By 1942 GM trucks were finally given their own park light assemblies. They were similar to the 1940 Pontiac design but were more basic. What had required four die cast pieces with the early Pontiac style now could be accomplished with one stamped sheet metal cover. This of course, required a subtle change in their glass lenses. This 1942 design was continued through 1946.

Early Park Light Assemblies

1934-1946 GMC Tail Lights

Thursday, February 11th, 2010

Early GMC Tail Light

Though items were shared between GMC and Chevrolet trucks between 1936 and 1946, General Motors made sure many parts remained very different during the early years the GMC preferred very few things to be similar to Chevrolet.  Their customers needed to see an almost stand-alone truck with the higher price of the GMC.

One very obvious difference is the change in tail lights.  There is no comparison to Chevrolet.  The massive GMC stamped one piece steel bracket combined with a redesigned 5-inch tail light makes the pair a “one-of-a-kind”.  They do not interchange with Chevrolet during those year.

It was not until the new body style in mid 1947 that the two brands shared tail lights. When the larger GMC’s 5-inch light was discontinued on trucks in 1947, Chevrolet introduced it on their 1949 through 1952 station wagons and early GMC buses. It was placed in the center of the gate and was the only factory light on the vehicle.

Even though 1936-1946 taillight was used for so many years, it is becoming very difficult to find. Most GMC pickup restorers use the reproduced Chevrolet rectangular design and only a few GMC perfectionists are aware that there is a difference.

A shop in the US is attempting to remake this bracket; however, if this happens the tail light will be almost as big of a project to find.  It is not being reproduced.

Hint: This tail light also was used on Chevrolet, Buick Oldsmobile Station Wagon tail gates from about 1949 through 1952.  Therefore you will see more lights than GMC brackets at swap meets.  See Photos

1934-1946 GMC Tail Lights 1934-1946 GMC Tail Lights 1950 chevy taillight 1951 old taillight

Park Light Lens, Amber or Clear

Thursday, February 11th, 2010

When viewing older GM cars and trucks we see both colors of park light lenses. There seems to be no consistency that gives us the proof of what is actually correct, however, it is easy as remembering a year.

Beginning in 1963, federal regulations required park lights to show an amber color. Today, companies reproducing original clear lenses find it easy to run more in the same die using an amber additive. Therefore, in GM trucks most 1954-62 clear lenses now can be found marketed with an equivalent amber style.

One exception is the 1969-1970 Chevrolet truck. Originally it came new with clear lens but behind them are amber park light bulbs giving the required color appearance when illuminated.

6 Volt (Not Actually) Sealed Beam Bulbs

Thursday, February 11th, 2010

Two major changes occurred in 6 volt General Motors sealed beam bulbs (are actually not sealed beams) since they were first installed on vehicle assembly lines in 1940. The perfectionist restoring his truck to exact original specifications must have the correct headlights for his year. In very competitive judging, it’s these details that can make a difference. No doubt, replacement bulbs from a GM dealership with slow sales could sometimes be placed on newer vehicles a few years after the units were discontinued, however this article is based on bulbs you would have bought new from the factory during that particular year.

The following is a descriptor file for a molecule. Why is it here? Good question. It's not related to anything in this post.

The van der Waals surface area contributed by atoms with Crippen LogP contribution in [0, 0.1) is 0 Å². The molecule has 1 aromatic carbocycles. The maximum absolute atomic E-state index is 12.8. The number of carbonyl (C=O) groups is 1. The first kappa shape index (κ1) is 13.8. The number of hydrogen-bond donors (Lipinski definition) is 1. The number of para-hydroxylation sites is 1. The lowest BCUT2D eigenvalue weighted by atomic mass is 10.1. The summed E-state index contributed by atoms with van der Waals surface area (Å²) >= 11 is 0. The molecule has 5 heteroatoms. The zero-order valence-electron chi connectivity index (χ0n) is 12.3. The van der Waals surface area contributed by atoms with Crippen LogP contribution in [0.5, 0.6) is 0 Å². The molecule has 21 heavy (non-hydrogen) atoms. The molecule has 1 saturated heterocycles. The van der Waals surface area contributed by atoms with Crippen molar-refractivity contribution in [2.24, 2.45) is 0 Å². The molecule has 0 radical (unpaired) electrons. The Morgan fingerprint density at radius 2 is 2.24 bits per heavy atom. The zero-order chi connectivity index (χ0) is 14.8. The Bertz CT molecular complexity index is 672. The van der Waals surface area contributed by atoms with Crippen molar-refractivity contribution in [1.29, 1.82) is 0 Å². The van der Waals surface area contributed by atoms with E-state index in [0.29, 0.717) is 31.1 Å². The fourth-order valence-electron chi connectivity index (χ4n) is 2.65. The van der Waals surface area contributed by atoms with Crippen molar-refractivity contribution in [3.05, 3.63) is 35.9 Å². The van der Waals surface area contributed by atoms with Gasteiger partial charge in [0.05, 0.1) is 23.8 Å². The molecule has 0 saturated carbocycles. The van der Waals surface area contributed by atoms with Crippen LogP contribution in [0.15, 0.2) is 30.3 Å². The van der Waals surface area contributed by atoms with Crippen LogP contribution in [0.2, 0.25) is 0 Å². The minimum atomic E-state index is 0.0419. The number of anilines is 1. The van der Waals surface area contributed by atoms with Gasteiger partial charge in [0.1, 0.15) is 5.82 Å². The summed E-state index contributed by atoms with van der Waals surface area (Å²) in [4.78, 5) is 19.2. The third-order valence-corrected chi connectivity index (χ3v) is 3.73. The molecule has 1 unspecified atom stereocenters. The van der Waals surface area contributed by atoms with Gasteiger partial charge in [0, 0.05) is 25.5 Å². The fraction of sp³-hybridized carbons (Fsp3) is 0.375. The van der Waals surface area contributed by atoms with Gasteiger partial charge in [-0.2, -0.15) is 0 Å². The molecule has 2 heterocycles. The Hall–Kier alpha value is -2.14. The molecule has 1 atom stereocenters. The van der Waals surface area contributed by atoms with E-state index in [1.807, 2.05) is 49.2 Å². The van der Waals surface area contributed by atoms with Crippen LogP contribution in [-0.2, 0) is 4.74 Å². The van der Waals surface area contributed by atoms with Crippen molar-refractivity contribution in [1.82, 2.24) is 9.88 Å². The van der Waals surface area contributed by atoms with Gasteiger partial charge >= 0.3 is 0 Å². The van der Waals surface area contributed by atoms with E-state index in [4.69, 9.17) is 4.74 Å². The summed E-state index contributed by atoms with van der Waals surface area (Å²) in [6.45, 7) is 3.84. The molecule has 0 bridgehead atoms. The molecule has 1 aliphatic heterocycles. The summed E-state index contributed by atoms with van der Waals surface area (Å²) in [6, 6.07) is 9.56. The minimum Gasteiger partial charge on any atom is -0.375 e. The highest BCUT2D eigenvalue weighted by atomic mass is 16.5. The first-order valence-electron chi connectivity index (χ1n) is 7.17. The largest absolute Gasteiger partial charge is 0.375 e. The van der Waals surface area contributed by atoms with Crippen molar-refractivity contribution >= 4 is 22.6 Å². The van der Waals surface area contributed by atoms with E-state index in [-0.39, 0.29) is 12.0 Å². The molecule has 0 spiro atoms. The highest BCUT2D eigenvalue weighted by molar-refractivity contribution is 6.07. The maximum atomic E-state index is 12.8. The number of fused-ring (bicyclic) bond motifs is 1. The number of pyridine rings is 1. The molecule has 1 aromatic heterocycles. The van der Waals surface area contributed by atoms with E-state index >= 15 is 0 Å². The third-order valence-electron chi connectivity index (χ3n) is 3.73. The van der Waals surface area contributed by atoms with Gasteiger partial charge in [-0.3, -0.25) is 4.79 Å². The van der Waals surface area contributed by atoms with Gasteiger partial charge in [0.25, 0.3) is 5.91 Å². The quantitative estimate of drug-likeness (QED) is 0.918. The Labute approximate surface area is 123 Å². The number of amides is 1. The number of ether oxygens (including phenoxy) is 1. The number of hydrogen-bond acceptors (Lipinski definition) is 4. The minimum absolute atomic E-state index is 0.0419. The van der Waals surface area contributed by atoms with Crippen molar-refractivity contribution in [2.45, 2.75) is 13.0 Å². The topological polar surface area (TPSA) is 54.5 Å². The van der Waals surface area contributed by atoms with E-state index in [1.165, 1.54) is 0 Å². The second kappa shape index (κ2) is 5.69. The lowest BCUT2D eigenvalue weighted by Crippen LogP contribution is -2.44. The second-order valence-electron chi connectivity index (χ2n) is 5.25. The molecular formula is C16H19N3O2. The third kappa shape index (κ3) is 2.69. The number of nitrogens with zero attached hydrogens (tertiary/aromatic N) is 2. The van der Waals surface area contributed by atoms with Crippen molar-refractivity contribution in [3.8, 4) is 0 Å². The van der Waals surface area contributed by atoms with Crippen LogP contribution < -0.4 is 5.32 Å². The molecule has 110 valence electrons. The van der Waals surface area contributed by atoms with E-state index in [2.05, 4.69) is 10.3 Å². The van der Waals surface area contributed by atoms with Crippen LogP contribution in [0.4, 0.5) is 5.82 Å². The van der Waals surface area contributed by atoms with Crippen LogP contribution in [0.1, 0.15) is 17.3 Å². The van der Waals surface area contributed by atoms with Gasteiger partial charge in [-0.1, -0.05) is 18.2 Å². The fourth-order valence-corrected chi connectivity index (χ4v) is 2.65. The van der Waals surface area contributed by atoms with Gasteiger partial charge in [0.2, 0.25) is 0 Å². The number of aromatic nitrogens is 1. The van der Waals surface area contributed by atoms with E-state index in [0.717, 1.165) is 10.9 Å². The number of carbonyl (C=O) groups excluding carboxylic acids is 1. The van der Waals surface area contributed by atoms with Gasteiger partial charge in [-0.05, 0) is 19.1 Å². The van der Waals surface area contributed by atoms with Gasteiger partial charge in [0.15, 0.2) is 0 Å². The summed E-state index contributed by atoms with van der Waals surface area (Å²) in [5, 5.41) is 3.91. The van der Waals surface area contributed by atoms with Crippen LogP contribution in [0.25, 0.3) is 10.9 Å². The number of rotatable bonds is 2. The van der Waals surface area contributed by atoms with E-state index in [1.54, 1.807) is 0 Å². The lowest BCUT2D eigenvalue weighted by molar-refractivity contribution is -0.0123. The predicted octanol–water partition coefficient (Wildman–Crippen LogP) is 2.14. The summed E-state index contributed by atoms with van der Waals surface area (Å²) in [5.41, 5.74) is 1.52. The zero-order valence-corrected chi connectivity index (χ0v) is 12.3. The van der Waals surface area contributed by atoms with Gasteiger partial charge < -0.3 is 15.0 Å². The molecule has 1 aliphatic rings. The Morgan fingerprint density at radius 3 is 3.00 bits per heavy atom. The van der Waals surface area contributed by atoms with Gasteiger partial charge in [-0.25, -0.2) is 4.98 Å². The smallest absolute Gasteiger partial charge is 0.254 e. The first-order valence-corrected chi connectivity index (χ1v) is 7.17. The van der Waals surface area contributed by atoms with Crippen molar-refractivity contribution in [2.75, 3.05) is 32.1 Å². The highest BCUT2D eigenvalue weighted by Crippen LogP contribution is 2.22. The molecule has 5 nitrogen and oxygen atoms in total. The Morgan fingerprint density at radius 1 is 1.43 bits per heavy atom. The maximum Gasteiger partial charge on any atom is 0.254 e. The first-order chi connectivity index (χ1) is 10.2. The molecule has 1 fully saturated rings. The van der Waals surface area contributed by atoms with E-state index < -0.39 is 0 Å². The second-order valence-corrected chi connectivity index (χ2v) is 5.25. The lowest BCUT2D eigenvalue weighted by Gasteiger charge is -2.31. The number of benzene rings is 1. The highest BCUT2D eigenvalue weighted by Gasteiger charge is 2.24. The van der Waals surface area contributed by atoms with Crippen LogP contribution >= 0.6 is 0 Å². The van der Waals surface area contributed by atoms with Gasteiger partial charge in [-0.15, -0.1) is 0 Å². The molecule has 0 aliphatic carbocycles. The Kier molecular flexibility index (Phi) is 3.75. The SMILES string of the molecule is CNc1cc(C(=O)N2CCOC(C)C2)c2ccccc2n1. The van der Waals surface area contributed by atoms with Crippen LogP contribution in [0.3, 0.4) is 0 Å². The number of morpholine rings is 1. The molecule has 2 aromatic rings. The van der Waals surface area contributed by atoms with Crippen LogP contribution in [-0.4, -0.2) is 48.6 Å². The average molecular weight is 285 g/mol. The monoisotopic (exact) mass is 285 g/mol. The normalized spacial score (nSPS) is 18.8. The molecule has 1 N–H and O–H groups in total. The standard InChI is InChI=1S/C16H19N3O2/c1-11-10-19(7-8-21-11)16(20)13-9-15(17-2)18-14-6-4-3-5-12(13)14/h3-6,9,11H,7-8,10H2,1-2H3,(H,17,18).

1940 through about 1955 – These headlights had a double filament small bulb built inside. The large glass reflector in the back was sealed from the elements.  It stayed bright even after the inside bulb burned out.  It was not like earlier open reflectors that could tarnish with age due to the silver plating.  The assembly comes with a metal black back attached for support. If the outer glass gets a rock hole, the light continues to work well. The filament is still encased in the smaller argon gas filled glass assembly (see photo).

6 volt bulb

1940 through about 1946 (above)

About 1955 and Newer (below)

The first truly  sealed beam bulb, as we know it, was introduced about 1955.  Between the reflector and the outer glass covering is the open unprotected filament (no small internal bulb). The total interior is filled with argon gas to protect the filament from air which causes instant burn out. When a rock places a small hole in the glass there is instant burn-out

One of the big visible differences in this first series sealed beam bulb and today is there are the three aiming bumps on the outside in about 1955. The bumps were necessary when using the new dealer aiming equipment.

1955 and Newer 6 volt bulb

1955 and Newer (above)

Beginning in 1955 the 6 and 12 volt sealed beams have the three glass aiming bumps molded in the edges of the lens. The bumps were needed by new light aiming equipment provided to most all dealerships. All of these GM bulbs with aiming bumps have the letters T-3 molded in the center of the glass lens. Most sold by the GM dealerships will also have the word Guide at the top of the lens.

Note: These modern bumps will interfere with properly attaching the chrome factory bezel on a 1940 headlight bucket as well if a 1937-1939 bulb light that has been converted to sealed beams. The bezels were not designed for the bulb still 15 years in the future. The 1940 GM vehicle owners will have a long hunt to find sealed beam bulbs without the three bumps.

4 Speed Back Up Light Switch

Thursday, February 11th, 2010

Four Speed Backup Light Switch – They Did Exist!

4 Speed Back Up Light Switch

The first design of the 4-speed synchronized truck transmission, introduced in 1948, was used through about 1965. About mid series, when the dealer installed backup light increased in popularity, a special switch was attached to the base of the floor shift lever. This was the only location possible as there is no external linkage on a 4-speed.

No doubt regular floor contact with shoes and boots shortened the life of this small electrical switch.